Andrew Tate embodies the desire for satisfaction and meaning through money, sex, and power. The fast cars and fat cigars, the domineering posture towards women, and the sheer bravado of his persona all tap into primal human urges (particularly in young men). These have been powerful influences on people across space and time; leading Freud to suggest that we’re fundamentally driven by sexual desire, and 20th-century psychiatrist Alfred Adler to say that it is a will to meaning that drives human action. Freud and Adler founded two different schools of Viennese psychiatry, though there was a third which is a more compelling and humane way of understanding the human condition; that of the Viennese psychiatrist Victor Frankl.

Victor Frankl survived living in several Nazi concentration camps, including a spell at Auschwitz. While there, he collected observations that led to his classic book Man’s Search For Meaning. As he watched who survived and who died in the concentration camps, he noticed that it was those people who had a reason to live- some hope which gave meaning to their lives- that tended to survive, echoing Nietzsche’s comment that ‘he who has a why can bear any how’. Frankl pointed out that, like those in concentration camps, we’re all heading for the grave; everything is in a process of decay. We need to find some meaning to hang the chaos and confusion of life on- this is the motivating force that drives us. Where Freud said we are driven by the need for sex, and Adler, the desire for power, Frankl points out that these are misplaced ways of looking for meaning.

We are drawn to money, sex, and power because we think they'll fill that existential hunger for significance.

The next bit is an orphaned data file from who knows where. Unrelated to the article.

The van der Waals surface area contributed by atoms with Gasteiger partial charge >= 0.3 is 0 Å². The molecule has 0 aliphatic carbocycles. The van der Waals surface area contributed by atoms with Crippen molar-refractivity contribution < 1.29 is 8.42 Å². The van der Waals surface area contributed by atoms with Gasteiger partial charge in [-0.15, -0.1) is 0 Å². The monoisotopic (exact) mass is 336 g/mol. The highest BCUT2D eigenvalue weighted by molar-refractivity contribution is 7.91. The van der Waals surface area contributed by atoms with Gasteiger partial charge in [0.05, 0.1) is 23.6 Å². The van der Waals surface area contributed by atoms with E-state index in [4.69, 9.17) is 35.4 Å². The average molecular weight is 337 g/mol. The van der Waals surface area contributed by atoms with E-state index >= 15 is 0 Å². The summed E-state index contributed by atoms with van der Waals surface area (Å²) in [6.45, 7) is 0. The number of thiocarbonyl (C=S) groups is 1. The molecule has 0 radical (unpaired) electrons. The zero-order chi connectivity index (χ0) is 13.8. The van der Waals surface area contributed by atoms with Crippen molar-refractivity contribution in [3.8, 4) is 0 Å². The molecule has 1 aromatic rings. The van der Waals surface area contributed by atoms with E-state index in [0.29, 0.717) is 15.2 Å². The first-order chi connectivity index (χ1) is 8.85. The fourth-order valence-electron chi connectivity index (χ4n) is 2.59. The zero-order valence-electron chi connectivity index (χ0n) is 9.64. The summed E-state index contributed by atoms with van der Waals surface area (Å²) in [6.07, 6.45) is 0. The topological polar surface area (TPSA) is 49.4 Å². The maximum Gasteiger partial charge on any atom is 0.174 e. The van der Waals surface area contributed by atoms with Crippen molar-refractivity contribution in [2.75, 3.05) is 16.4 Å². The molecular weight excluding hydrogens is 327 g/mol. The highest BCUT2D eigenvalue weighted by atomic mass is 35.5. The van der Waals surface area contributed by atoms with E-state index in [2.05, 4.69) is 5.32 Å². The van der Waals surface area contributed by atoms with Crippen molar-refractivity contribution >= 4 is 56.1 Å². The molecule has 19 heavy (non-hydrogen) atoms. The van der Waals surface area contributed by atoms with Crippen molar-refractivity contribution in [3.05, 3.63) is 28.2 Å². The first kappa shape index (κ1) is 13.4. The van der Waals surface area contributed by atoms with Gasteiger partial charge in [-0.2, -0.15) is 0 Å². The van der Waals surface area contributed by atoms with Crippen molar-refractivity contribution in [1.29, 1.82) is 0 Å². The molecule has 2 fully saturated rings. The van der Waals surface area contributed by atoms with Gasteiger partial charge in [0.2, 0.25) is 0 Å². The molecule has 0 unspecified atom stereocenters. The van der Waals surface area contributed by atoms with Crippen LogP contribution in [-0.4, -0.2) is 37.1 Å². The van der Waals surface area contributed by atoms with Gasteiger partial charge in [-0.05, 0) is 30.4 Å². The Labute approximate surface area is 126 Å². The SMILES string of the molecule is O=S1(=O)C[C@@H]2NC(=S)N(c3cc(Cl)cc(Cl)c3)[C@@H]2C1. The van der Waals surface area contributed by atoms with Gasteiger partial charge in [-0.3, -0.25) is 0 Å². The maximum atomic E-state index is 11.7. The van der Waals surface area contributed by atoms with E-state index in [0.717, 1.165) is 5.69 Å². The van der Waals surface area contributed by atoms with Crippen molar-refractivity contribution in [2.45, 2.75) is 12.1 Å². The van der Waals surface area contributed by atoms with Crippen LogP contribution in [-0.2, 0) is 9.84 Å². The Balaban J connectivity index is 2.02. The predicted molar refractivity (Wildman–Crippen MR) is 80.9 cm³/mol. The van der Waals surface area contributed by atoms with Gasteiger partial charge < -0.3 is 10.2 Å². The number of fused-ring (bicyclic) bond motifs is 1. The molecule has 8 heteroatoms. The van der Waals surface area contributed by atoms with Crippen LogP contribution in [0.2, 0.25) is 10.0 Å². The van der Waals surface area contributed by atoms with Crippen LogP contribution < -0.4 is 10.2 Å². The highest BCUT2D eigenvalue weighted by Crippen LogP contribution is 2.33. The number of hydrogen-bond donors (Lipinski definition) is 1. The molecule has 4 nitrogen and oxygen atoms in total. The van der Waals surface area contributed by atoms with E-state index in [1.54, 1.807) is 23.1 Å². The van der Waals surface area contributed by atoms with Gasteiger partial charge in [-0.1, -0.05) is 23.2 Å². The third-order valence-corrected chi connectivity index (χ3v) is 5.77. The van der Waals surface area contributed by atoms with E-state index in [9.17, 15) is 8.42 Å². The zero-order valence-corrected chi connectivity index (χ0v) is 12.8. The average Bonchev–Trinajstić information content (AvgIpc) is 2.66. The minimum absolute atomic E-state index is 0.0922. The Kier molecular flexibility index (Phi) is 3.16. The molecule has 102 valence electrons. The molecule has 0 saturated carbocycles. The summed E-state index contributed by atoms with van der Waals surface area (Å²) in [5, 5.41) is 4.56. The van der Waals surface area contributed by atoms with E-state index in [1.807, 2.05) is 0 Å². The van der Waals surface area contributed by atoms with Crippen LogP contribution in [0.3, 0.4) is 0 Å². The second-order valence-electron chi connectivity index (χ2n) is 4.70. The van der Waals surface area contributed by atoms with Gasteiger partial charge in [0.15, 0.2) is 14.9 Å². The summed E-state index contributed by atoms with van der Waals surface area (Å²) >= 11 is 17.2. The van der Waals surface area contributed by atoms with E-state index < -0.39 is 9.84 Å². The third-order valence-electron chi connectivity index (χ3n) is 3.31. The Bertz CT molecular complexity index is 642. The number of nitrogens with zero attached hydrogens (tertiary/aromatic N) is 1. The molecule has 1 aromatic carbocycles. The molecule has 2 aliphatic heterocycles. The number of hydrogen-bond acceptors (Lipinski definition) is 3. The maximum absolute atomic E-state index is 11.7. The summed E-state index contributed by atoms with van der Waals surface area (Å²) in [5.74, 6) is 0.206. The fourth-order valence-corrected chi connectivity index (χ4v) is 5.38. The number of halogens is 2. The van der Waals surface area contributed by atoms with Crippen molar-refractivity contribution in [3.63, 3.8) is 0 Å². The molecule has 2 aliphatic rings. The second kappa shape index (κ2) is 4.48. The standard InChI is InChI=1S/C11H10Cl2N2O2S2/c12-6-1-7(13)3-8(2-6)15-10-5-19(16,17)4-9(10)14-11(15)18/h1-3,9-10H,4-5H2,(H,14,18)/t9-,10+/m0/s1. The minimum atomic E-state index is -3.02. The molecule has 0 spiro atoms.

Though as Frankl points out, we’ll never have our fill of these things- our appetite for them is infinite. As if to make this point exactly, when business magnate Warren Buffett was asked how much money would be enough, he quipped back, ‘just one more dollar’. While money, sex, and power all have a strong lure, they’re ultimately shallow and unfulfilling places to find meaning. Frankl suggests that instead, we should look for meaning in aspects of life that are intrinsically satisfying – moral good, spirituality, relationships, and creativity. All of these are an end in themselves, and make the experience of life richer and more meaningful.

Andrew Tate appeals because he offers what sounds like meaning to lost teenagers who are hungry for it. Because of this, however perverse, wrong-headed, and immoral Tate is, we can’t cancel his views into non-existence. We should, however, try to tell a better story by pointing to those things (with our words and our lives) that provide a ‘better hope’, as the writer in the Bible’s book of Hebrews puts it. If we don’t do that, then we shouldn’t be surprised when the next violent misogynist starts influencing a lost and hungry youth.